Luckily, once you overcome small hurtles, Thailand is a vegetarian’s dream. Tasty local fruits and vegetables, delicious tofu, and thanks to Buddhism, some familiarity with meat-free cooking. Below is a guide for hungry vegetarians traveling in Thailand and ready to sample local fare:

Where to Get Food

To find the tastiest Thai food, get off the backpacker trail and go to where the Thais are eating. This can mean night markets, food stalls on the street, or food courts in tiny local malls. Guesthouse restaurants boast English menus and some comforts from home (baguette sandwiches, full American breakfasts). However, unless you pop into a vegetarian cafe, the meat-free options are usually slim. Markets are cheaper, fresher, and the food isn’t catered for western palettes (no diluted spices here!). Also, you can watch the cook prepare the dish before you, so it’s easy to indicate what you do and don’t want in your meal.

Travelers don’t need to worry about protein. Most Thai vegetarian dishes come with egg, mixed into the meal or else fried and placed on top of the dish. Also, Thai cuisine boasts a few different kinds of tofu; the firm type that’s common in the west; a looser egg-based tofu (usually the tastiest for tofu-skeptics), and a greyish fish-based tofu, often sold on skewers in market stalls.
 
If Thai tofu and fried eggs aren’t your style, pop into a local market (or any 7-Eleven) and load up on nuts and seeds to carry in your bag. Then, you can order lots of veggies at meals and on islands and beaches, guesthouses will offer barbecues with fresh fish. Vegetarians should load up on baked potatoes (a tasty rarity in Thailand), vegetables, rice and eggs. Also, most restaurants will keep their kitchen open during the barbecue, so there’s no harm in topping up your grilled veggies with a noodle or rice dish.
 
Travelers don’t need to worry about protein. Most Thai vegetarian dishes come with egg, mixed into the meal or else fried and placed on top of the dish. Also, Thai cuisine boasts a few different kinds of tofu; the firm type that’s common in the west; a looser egg-based tofu (usually the tastiest for tofu-skeptics), and a greyish fish-based tofu, often sold on skewers in market stalls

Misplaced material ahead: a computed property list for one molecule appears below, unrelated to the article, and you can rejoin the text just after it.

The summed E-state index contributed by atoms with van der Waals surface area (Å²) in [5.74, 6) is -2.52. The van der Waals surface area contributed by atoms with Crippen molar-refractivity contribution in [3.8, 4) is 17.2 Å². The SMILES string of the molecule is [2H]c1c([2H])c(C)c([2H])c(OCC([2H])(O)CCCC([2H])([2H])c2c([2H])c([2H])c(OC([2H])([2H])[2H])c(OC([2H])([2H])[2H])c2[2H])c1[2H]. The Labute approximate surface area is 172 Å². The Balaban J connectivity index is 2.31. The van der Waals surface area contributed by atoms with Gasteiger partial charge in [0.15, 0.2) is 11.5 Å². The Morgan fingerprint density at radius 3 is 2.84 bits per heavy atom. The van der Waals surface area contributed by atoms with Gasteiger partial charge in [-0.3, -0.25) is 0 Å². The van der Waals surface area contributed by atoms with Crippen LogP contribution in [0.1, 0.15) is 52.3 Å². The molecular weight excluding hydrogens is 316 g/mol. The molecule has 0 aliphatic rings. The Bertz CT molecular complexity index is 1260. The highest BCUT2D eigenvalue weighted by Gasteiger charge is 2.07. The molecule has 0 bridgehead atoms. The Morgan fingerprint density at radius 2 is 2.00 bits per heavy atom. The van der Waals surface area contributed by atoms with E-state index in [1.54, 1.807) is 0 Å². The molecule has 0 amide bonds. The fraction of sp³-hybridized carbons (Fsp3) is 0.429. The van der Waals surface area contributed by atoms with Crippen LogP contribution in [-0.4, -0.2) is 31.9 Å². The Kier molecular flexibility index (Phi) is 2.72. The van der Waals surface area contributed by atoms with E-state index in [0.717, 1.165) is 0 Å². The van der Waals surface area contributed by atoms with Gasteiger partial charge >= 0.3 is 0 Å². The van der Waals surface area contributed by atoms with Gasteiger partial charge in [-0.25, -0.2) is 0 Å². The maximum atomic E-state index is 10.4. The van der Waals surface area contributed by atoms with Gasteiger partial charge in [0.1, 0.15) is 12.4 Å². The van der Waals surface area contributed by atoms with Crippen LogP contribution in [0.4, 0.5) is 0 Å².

What to Say
 
“I don’t want meat” – “mai sai neua-sa”
 
“I don’t want fish” – “mai sai plah”
 
” – with tofu” – “sai tao-hoo”
 
“-with egg” – “sai kao”
 
“with vegetables” – “sai pak”
 
Some Favourite Vegetarian Dishes
 
phad thai -fried noodles, a basic Thai staple (note, to order without shrimp, simply ask for “phad thai jae”)
 
phad see ewe – wide, flat noodles, fried with egg and soy sauce
 
kao phad pak – vegetable fried rice
 
phad pak jae – simple fried vegetables in a mild sauce
 
phad kapow – spicy Thai basil fried with chilies
 
som tam jae – green papaya salad in a tangy, spicy peanut sauce
 
kai yad sai pak – an omelette with vegetables
 
yam kai dow – a tangy salad with boiled eggs, onion, and tomato
 
tom yam hedt – a spicy tomato-based soup made with mushrooms
 
tom khaa hed – coconut soup with mushrooms
 
phad priow waan pak – sweet and sour mixed vegetables
 
For Vegans
 
Vegans fare well in Thailand, because dairy is rarely used in Thai cuisine. Most creamy soups and sauces are cooked with healthy coconut milk. However, eggs are prevalent in main dishes like phad thai. Many Thai noodle dishes use egg for texture. Saying “mai sai kao” to the cook will ensure that your dish is egg-free. To play it safe, vegans should stick to rice dishes with vegetables and tofu.
 
Also, be wary of the soy milk sold in Thai convenience stores. Some brands use soy for the nutrients, but mix it with dairy milk for flavour. If you’re ordering a fruit smoothie or dessert in a restuarant, “mai sai nome” means “no milk.”
 
When looking for restaurants, keep an eye out for Buddhist eateries, which use zero animal products. The signs are bright yellow with bright red lettering, and you can judge by the dishes of other customers whether the vegan food looks tasty (trust us, it usually is).

Anne Merritt is Canadian and has an English Literature degree. She has worked as a journalist for a university newspaper. She is currently living in Ayutthaya as an ESL teacher and is sharing her experience of Thailand with KhaoSanRoad.com.